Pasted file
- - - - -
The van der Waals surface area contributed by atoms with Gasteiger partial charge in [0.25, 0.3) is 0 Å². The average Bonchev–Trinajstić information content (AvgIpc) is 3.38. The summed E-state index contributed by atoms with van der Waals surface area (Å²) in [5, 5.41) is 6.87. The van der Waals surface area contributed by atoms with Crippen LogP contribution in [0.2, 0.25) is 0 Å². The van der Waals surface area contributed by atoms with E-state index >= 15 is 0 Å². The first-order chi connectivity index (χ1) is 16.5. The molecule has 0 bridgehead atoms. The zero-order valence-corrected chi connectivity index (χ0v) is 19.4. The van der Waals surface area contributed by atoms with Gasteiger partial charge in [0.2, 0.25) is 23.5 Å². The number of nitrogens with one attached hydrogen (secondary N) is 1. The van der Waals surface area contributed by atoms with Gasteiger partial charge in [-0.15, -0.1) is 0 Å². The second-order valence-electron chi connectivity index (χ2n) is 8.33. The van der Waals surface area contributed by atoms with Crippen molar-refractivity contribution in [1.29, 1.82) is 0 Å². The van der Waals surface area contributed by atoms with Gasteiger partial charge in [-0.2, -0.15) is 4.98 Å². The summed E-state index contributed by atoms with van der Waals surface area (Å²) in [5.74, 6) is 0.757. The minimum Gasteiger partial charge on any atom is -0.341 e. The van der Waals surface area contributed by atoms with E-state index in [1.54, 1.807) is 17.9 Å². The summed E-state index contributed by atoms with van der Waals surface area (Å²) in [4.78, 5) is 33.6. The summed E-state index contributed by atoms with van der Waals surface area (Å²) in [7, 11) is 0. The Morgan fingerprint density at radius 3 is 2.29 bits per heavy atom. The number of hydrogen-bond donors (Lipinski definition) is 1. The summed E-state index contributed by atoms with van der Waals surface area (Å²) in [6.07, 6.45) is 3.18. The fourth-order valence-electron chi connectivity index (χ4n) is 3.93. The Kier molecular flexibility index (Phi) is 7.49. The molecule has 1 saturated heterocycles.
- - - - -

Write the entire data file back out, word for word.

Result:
The van der Waals surface area contributed by atoms with Gasteiger partial charge in [0.25, 0.3) is 0 Å². The average Bonchev–Trinajstić information content (AvgIpc) is 3.38. The summed E-state index contributed by atoms with van der Waals surface area (Å²) in [5, 5.41) is 6.87. The van der Waals surface area contributed by atoms with Crippen LogP contribution in [0.2, 0.25) is 0 Å². The van der Waals surface area contributed by atoms with E-state index >= 15 is 0 Å². The first-order chi connectivity index (χ1) is 16.5. The molecule has 0 bridgehead atoms. The zero-order valence-corrected chi connectivity index (χ0v) is 19.4. The van der Waals surface area contributed by atoms with Gasteiger partial charge in [0.2, 0.25) is 23.5 Å². The number of nitrogens with one attached hydrogen (secondary N) is 1. The van der Waals surface area contributed by atoms with Gasteiger partial charge in [-0.15, -0.1) is 0 Å². The second-order valence-electron chi connectivity index (χ2n) is 8.33. The van der Waals surface area contributed by atoms with Crippen molar-refractivity contribution in [1.29, 1.82) is 0 Å². The van der Waals surface area contributed by atoms with Gasteiger partial charge in [-0.2, -0.15) is 4.98 Å². The summed E-state index contributed by atoms with van der Waals surface area (Å²) in [5.74, 6) is 0.757. The minimum Gasteiger partial charge on any atom is -0.341 e. The van der Waals surface area contributed by atoms with E-state index in [1.54, 1.807) is 17.9 Å². The summed E-state index contributed by atoms with van der Waals surface area (Å²) in [4.78, 5) is 33.6. The summed E-state index contributed by atoms with van der Waals surface area (Å²) in [7, 11) is 0. The Morgan fingerprint density at radius 3 is 2.29 bits per heavy atom. The number of hydrogen-bond donors (Lipinski definition) is 1. The summed E-state index contributed by atoms with van der Waals surface area (Å²) in [6.07, 6.45) is 3.18. The fourth-order valence-electron chi connectivity index (χ4n) is 3.93. The Kier molecular flexibility index (Phi) is 7.49. The molecule has 1 saturated heterocycles.